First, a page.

The latest theories on nephrolithiasis involve an anatomical lesion termed “Randall’s Plaques”, which are calcified, whitish plaques in the renal papillae which may be visualized during endoscopy (see arrows in Figure a, taken from a JCI paper by Evan et al, 2003). They were first described by the American urologist Alexander Randall, and are now though to be the nidus upon which the majority of calcium oxalate kidney stones form.
As an aside–remember the theory where urine urate serves as a nidus for calcium oxalate stone formation that you probably learned in medical school? Well, it’s probably not correct. While elevated urine uric acid levels do correlate with probability of uric acid stone formation (which is relatively uncommon), it does NOT correlate at all with the probability of calcium oxalate stone formation (the most common form of nephrolithiasis).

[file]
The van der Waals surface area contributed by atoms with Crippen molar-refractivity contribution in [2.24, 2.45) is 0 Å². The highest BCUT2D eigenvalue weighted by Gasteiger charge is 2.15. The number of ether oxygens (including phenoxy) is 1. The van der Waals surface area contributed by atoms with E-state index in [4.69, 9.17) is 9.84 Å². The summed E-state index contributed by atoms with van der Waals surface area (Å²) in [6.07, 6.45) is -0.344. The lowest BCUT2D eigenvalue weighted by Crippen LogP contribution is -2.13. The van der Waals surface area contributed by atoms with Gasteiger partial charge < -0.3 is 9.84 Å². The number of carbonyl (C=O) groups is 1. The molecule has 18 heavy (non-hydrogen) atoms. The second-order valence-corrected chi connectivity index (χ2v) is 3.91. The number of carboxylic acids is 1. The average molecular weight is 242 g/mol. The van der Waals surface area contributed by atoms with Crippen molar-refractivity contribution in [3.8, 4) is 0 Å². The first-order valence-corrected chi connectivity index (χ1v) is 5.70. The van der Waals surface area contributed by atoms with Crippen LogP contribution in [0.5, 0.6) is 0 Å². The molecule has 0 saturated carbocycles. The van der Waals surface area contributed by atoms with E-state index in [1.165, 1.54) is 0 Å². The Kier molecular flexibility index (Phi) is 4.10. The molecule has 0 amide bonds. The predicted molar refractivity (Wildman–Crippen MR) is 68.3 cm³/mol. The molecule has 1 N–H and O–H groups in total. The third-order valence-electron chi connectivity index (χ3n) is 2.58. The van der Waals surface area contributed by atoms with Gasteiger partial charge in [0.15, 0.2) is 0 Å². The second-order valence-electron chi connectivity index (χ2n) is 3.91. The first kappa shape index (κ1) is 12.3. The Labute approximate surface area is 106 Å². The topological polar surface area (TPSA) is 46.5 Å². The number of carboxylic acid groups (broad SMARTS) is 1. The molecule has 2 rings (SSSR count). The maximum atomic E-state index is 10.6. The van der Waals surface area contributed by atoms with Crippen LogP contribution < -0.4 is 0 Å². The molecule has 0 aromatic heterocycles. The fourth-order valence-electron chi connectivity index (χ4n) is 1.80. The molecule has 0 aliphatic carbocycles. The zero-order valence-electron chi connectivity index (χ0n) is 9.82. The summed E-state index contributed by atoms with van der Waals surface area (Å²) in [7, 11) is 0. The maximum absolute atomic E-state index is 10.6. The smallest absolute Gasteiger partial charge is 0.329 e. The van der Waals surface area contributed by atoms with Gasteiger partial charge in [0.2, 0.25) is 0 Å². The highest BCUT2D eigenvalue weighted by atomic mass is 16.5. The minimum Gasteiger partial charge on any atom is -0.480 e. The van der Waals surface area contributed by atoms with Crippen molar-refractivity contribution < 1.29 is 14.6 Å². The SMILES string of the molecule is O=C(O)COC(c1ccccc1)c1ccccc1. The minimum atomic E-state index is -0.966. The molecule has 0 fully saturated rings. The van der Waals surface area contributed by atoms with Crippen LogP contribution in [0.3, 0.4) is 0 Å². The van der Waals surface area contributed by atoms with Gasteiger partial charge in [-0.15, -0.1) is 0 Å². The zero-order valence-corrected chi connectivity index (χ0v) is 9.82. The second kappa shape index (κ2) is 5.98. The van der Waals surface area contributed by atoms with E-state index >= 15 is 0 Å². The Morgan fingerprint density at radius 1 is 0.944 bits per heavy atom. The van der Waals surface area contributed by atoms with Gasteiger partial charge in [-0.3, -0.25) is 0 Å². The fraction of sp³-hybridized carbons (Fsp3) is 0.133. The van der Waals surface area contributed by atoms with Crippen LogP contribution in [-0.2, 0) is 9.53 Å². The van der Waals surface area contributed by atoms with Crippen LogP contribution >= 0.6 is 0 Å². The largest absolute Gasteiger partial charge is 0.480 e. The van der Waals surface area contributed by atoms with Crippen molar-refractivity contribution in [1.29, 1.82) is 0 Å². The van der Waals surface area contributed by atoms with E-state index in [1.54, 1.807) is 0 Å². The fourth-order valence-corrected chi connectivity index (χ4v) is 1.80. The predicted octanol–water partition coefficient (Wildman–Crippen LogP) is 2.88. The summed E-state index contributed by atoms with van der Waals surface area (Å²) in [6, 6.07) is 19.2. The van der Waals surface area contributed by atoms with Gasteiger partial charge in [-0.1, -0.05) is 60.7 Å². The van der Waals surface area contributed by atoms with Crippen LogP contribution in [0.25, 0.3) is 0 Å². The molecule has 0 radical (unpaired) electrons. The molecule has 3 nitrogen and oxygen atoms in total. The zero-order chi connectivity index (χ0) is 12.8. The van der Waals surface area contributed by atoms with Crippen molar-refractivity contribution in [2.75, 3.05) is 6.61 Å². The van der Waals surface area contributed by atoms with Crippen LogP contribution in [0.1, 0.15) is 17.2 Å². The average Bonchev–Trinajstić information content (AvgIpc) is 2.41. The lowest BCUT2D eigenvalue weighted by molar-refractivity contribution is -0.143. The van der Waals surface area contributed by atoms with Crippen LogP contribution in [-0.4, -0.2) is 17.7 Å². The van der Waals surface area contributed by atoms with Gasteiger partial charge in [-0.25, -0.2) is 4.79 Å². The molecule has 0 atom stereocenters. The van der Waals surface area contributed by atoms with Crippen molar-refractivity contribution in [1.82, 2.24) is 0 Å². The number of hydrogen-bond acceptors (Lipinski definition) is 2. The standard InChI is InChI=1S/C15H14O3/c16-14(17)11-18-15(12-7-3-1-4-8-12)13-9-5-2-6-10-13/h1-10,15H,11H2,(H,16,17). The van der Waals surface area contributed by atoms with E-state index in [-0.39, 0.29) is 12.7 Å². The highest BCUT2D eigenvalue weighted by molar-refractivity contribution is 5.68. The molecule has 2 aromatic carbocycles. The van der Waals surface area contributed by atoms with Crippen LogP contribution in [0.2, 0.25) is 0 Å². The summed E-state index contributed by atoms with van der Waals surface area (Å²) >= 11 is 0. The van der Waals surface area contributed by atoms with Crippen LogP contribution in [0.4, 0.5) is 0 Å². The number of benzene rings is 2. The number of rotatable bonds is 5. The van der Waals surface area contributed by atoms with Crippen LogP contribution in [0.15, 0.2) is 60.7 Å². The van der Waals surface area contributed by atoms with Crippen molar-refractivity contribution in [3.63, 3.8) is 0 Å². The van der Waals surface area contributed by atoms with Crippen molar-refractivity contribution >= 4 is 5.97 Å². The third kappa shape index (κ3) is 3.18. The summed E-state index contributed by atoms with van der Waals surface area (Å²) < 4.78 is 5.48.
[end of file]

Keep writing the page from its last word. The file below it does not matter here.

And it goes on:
In any case, Randall’s plaques are calcium phosphate deposits which are thought to occur intraparenchymally, originating at the thin ascending limb of the loop of Henle. These deposits likely grow slowly over long periods of time, and eventually they are thought to erode through the parencyma and into the papilla, where upon contact with the urine they may predispose to stone formation. That’s the going theory, at least.